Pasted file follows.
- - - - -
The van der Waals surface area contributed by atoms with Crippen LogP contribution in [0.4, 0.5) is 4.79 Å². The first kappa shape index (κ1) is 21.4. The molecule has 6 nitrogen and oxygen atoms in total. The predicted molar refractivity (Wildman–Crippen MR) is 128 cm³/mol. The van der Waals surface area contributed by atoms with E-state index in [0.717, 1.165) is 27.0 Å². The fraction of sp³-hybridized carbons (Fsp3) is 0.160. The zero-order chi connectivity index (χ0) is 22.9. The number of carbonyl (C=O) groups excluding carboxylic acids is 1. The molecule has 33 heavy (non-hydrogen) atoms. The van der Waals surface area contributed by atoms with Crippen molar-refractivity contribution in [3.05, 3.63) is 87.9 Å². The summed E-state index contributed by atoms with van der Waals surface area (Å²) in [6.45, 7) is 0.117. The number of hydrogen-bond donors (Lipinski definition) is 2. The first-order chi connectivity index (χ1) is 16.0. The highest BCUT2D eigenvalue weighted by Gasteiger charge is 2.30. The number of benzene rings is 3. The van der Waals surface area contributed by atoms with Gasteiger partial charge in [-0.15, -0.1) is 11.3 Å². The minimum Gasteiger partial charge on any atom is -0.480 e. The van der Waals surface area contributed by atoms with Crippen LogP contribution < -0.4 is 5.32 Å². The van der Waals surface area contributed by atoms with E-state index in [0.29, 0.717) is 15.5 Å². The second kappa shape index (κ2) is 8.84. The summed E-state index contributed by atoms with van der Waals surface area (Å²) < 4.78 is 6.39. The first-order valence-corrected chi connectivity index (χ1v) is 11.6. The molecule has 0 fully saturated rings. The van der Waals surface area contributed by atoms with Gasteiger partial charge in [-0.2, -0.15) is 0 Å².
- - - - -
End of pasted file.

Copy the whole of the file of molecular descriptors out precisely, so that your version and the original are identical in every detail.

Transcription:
The van der Waals surface area contributed by atoms with Crippen LogP contribution in [0.4, 0.5) is 4.79 Å². The first kappa shape index (κ1) is 21.4. The molecule has 6 nitrogen and oxygen atoms in total. The predicted molar refractivity (Wildman–Crippen MR) is 128 cm³/mol. The van der Waals surface area contributed by atoms with E-state index in [0.717, 1.165) is 27.0 Å². The fraction of sp³-hybridized carbons (Fsp3) is 0.160. The zero-order chi connectivity index (χ0) is 22.9. The number of carbonyl (C=O) groups excluding carboxylic acids is 1. The molecule has 33 heavy (non-hydrogen) atoms. The van der Waals surface area contributed by atoms with Crippen molar-refractivity contribution in [3.05, 3.63) is 87.9 Å². The summed E-state index contributed by atoms with van der Waals surface area (Å²) in [6.45, 7) is 0.117. The number of hydrogen-bond donors (Lipinski definition) is 2. The first-order chi connectivity index (χ1) is 16.0. The highest BCUT2D eigenvalue weighted by Gasteiger charge is 2.30. The number of benzene rings is 3. The van der Waals surface area contributed by atoms with Gasteiger partial charge in [-0.15, -0.1) is 11.3 Å². The minimum Gasteiger partial charge on any atom is -0.480 e. The van der Waals surface area contributed by atoms with Crippen LogP contribution < -0.4 is 5.32 Å². The van der Waals surface area contributed by atoms with E-state index in [0.29, 0.717) is 15.5 Å². The second kappa shape index (κ2) is 8.84. The summed E-state index contributed by atoms with van der Waals surface area (Å²) < 4.78 is 6.39. The first-order valence-corrected chi connectivity index (χ1v) is 11.6. The molecule has 0 fully saturated rings. The van der Waals surface area contributed by atoms with Gasteiger partial charge in [-0.2, -0.15) is 0 Å².